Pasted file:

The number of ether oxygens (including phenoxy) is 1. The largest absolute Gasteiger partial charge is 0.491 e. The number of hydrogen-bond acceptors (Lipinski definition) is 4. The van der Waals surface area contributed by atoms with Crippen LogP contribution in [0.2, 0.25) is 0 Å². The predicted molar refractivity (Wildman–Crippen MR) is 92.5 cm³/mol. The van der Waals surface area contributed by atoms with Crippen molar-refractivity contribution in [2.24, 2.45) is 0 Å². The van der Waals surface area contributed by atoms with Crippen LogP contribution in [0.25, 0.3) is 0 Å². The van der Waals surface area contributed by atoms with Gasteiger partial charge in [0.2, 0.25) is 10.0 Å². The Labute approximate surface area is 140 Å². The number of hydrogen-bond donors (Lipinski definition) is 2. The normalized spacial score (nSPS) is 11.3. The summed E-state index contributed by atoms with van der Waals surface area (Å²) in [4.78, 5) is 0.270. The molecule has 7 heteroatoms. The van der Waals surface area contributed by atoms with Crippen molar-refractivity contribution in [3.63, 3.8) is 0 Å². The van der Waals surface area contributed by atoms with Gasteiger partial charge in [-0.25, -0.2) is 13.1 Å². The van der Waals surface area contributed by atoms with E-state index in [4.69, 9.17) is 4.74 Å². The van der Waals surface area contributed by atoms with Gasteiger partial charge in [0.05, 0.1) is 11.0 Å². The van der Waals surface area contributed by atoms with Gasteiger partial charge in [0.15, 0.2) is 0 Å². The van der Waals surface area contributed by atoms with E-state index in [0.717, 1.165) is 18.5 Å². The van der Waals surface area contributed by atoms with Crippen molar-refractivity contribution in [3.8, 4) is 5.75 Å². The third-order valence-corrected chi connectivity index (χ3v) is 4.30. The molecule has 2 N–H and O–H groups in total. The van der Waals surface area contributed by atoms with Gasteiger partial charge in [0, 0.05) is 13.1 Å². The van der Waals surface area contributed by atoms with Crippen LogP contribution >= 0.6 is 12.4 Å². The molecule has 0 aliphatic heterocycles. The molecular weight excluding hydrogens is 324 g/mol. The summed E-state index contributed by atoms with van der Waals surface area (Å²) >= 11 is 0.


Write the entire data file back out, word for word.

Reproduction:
The number of ether oxygens (including phenoxy) is 1. The largest absolute Gasteiger partial charge is 0.491 e. The number of hydrogen-bond acceptors (Lipinski definition) is 4. The van der Waals surface area contributed by atoms with Crippen LogP contribution in [0.2, 0.25) is 0 Å². The predicted molar refractivity (Wildman–Crippen MR) is 92.5 cm³/mol. The van der Waals surface area contributed by atoms with Crippen molar-refractivity contribution in [2.24, 2.45) is 0 Å². The van der Waals surface area contributed by atoms with Crippen LogP contribution in [0.25, 0.3) is 0 Å². The van der Waals surface area contributed by atoms with Gasteiger partial charge in [0.2, 0.25) is 10.0 Å². The Labute approximate surface area is 140 Å². The number of hydrogen-bond donors (Lipinski definition) is 2. The normalized spacial score (nSPS) is 11.3. The summed E-state index contributed by atoms with van der Waals surface area (Å²) in [4.78, 5) is 0.270. The molecule has 7 heteroatoms. The van der Waals surface area contributed by atoms with Crippen molar-refractivity contribution in [3.63, 3.8) is 0 Å². The van der Waals surface area contributed by atoms with Gasteiger partial charge in [-0.25, -0.2) is 13.1 Å². The van der Waals surface area contributed by atoms with E-state index in [4.69, 9.17) is 4.74 Å². The van der Waals surface area contributed by atoms with Gasteiger partial charge in [0.05, 0.1) is 11.0 Å². The van der Waals surface area contributed by atoms with Gasteiger partial charge in [0.15, 0.2) is 0 Å². The van der Waals surface area contributed by atoms with E-state index in [0.717, 1.165) is 18.5 Å². The van der Waals surface area contributed by atoms with Crippen molar-refractivity contribution in [3.8, 4) is 5.75 Å². The third-order valence-corrected chi connectivity index (χ3v) is 4.30. The molecule has 2 N–H and O–H groups in total. The van der Waals surface area contributed by atoms with Gasteiger partial charge in [0, 0.05) is 13.1 Å². The van der Waals surface area contributed by atoms with Crippen LogP contribution >= 0.6 is 12.4 Å². The molecule has 0 aliphatic heterocycles. The molecular weight excluding hydrogens is 324 g/mol. The summed E-state index contributed by atoms with van der Waals surface area (Å²) >= 11 is 0.